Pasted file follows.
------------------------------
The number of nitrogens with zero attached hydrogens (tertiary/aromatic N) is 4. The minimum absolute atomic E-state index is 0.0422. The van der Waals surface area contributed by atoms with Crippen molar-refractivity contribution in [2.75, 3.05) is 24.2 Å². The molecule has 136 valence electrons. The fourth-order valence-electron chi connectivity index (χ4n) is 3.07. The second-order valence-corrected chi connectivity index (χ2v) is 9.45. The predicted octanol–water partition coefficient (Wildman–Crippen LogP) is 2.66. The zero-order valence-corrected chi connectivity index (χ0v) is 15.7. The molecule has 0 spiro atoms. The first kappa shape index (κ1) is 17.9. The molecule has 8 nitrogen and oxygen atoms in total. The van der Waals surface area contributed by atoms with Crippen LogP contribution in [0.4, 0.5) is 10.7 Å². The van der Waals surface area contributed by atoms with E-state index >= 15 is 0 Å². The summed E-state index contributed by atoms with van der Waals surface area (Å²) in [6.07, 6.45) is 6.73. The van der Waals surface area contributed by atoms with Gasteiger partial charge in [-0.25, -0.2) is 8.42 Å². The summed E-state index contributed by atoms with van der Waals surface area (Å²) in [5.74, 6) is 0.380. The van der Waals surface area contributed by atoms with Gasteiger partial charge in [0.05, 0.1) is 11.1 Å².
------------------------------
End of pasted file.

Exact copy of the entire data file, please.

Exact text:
The number of nitrogens with zero attached hydrogens (tertiary/aromatic N) is 4. The minimum absolute atomic E-state index is 0.0422. The van der Waals surface area contributed by atoms with Crippen molar-refractivity contribution in [2.75, 3.05) is 24.2 Å². The molecule has 136 valence electrons. The fourth-order valence-electron chi connectivity index (χ4n) is 3.07. The second-order valence-corrected chi connectivity index (χ2v) is 9.45. The predicted octanol–water partition coefficient (Wildman–Crippen LogP) is 2.66. The zero-order valence-corrected chi connectivity index (χ0v) is 15.7. The molecule has 0 spiro atoms. The first kappa shape index (κ1) is 17.9. The molecule has 8 nitrogen and oxygen atoms in total. The van der Waals surface area contributed by atoms with Crippen LogP contribution in [0.4, 0.5) is 10.7 Å². The van der Waals surface area contributed by atoms with E-state index >= 15 is 0 Å². The summed E-state index contributed by atoms with van der Waals surface area (Å²) in [6.07, 6.45) is 6.73. The van der Waals surface area contributed by atoms with Gasteiger partial charge in [-0.25, -0.2) is 8.42 Å². The summed E-state index contributed by atoms with van der Waals surface area (Å²) in [5.74, 6) is 0.380. The van der Waals surface area contributed by atoms with Gasteiger partial charge in [0.05, 0.1) is 11.1 Å².